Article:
ECONOMY

In Brief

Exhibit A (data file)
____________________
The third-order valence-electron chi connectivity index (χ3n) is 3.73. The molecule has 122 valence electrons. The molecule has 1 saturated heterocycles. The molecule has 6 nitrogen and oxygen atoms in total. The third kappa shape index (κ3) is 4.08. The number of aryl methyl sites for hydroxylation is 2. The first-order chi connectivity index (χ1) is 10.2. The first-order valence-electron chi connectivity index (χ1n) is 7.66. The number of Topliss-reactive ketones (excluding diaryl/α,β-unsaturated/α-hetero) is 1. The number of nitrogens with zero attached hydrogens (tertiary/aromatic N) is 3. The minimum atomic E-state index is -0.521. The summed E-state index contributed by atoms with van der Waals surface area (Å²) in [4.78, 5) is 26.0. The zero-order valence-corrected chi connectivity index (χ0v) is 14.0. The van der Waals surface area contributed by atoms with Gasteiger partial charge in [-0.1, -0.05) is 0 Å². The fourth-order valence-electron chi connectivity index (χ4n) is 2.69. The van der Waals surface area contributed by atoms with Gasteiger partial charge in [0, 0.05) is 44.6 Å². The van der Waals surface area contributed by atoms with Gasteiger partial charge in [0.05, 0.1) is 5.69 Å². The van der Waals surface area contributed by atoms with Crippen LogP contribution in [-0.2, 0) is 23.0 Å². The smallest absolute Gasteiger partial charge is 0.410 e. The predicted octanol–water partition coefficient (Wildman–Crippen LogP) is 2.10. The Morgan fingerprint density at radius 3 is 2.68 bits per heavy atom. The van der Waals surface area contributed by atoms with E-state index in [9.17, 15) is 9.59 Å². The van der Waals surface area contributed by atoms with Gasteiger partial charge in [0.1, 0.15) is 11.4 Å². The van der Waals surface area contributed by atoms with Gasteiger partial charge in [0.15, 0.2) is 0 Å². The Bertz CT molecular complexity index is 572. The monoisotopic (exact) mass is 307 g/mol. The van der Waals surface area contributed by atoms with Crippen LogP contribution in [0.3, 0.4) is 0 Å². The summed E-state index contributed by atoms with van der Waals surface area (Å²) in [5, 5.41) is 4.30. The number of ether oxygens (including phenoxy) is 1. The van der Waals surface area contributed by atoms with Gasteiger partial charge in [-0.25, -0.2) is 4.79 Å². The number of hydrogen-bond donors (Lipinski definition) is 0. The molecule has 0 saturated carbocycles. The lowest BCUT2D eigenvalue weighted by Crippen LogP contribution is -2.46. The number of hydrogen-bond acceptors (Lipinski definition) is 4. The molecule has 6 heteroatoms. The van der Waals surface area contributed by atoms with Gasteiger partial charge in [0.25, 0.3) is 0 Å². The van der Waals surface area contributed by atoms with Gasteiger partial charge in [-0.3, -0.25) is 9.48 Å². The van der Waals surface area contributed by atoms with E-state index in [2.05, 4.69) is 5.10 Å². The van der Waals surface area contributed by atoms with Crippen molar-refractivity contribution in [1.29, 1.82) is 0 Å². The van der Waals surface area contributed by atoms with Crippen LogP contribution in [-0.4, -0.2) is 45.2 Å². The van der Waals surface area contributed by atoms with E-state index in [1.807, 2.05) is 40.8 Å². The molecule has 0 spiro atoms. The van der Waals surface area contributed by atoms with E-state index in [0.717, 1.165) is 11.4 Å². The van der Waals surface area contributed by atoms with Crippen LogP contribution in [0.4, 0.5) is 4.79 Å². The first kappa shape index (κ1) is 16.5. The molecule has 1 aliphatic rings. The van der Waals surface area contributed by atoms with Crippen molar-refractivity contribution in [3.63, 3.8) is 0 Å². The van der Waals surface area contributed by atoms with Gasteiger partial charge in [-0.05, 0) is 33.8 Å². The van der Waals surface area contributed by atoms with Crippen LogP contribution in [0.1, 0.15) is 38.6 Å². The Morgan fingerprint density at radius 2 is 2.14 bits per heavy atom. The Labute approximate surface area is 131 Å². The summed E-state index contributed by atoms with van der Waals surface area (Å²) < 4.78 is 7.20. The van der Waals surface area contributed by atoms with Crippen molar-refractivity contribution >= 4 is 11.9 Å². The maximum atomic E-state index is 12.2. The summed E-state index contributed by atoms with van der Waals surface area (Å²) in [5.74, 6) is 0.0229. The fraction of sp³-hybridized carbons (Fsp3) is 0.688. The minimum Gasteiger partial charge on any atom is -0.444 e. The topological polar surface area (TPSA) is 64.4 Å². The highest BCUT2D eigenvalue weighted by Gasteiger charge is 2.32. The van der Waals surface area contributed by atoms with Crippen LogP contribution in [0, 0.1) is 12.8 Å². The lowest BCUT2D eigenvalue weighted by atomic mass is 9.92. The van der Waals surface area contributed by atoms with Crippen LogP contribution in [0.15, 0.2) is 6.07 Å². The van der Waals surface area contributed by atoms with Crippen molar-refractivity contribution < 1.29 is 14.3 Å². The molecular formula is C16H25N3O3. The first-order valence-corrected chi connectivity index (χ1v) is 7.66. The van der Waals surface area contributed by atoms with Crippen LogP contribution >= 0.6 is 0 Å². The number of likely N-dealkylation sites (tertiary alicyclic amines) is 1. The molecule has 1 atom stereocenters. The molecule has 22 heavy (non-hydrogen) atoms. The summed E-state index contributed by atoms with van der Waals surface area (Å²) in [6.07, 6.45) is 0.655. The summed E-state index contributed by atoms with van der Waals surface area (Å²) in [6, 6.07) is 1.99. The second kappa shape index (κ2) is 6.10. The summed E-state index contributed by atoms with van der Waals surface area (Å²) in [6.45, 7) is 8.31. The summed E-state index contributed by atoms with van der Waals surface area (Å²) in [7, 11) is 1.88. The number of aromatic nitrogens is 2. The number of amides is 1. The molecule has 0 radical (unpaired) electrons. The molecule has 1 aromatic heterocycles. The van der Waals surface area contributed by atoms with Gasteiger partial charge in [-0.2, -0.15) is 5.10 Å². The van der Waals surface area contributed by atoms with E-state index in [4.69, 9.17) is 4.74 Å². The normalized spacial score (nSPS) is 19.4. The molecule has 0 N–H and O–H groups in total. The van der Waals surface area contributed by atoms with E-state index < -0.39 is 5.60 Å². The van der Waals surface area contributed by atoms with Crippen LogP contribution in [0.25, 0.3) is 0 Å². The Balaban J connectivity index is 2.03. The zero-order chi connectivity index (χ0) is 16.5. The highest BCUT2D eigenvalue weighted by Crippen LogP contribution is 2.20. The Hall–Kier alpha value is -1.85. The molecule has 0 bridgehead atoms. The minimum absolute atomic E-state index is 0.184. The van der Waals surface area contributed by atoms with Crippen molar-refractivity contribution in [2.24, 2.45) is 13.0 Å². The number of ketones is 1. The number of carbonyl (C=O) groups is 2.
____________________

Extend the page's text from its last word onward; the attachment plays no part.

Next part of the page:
Volume of gov’t bonds hits 16.2 bln euros The volume of Greek government debt traded on the central bank’s electronic system (HDAT) rose to 16.24 billion euros ($21.5 billion) in March from 13.88 billion in February, the Bank of Greece said yesterday. Trading volume was up year-on-year, as 8.62 billion euros in Greek bonds had changed hands in March 2008. Daily average turnover last month rose to 812 million euros from 694 million in February. Greek government bonds fell across the entire maturity spectrum in March, particularly at the short end of the yield curve. The most actively traded bond was the 10-year benchmark, which recorded 4.4 billion euros’ worth of transactions. Investor interest focused on government paper with remaining maturities of between seven and 15 years, which accounted for 48 percent of overall volume. The 10-year benchmark bond yield fell 36 basis points to 5.74 percent, with 30-year yields dropping 3 bps to 6.06 percent. As a result, Greece’s yield curve was significantly steeper at the end of March. (Reuters) Belgrade unveils new cost-cutting measures BELGRADE (AFP) – The government of crisis-hit Serbia yesterday presented a number of cost-cutting measures aimed at reducing the budget deficit by 1 billion euros ($1.34 billion) in order to meet International Monetary Fund requirements. In March, the IMF and Serbia agreed on a standby loan worth $4 billion to boost the finances of the country, which has been hit hard by the global economic crisis. The deal is subject to approval by the IMF management and executive board. The measures presented by Prime Minister Mirko Cvetkovic were described as «the most massive adjustment of public finances.» They include a 10 percent downsizing of public administration, cutting costs and spending by public servants and the introduction of taxes on mobile phones, gasoline and luxurious cars and yachts. «Eighty-five percent of the measures are to tackle costs, while only 15 percent will burden incomes,» Cvetkovic said. Shares jump Helesi Plc, a maker of plastic products, touched its highest point in a more than a month in London trading, after saying profit rose 6 percent in 2008 on increased demand for waste management services. Helesi gained as much as 7.5 pence, or 23 percent, to 40 pence in London, making it the biggest ever gain since Helesi first sold shares in November 2006. The stock closed at 36 pence, giving the company a market value of 11.8 million pounds ($17.4 million). Helesi, whose clients include the governments of Italy and Greece, is seeking to profit from European legislation aimed at encouraging more recycling. (Bloomberg) Rate reduction Romania’s central bank is likely to cut interests rates by a quarter point in May, a Reuters poll showed yesterday, after tumbling demand likely eased inflation in March and deepened an expected economic contraction. So far, the global crisis made money more expensive for Romanians and weakened the leu currency by 3.5 percent this year, hurting domestic demand, formerly a key driver of economic growth, and putting upward pressure on prices. (Reuters)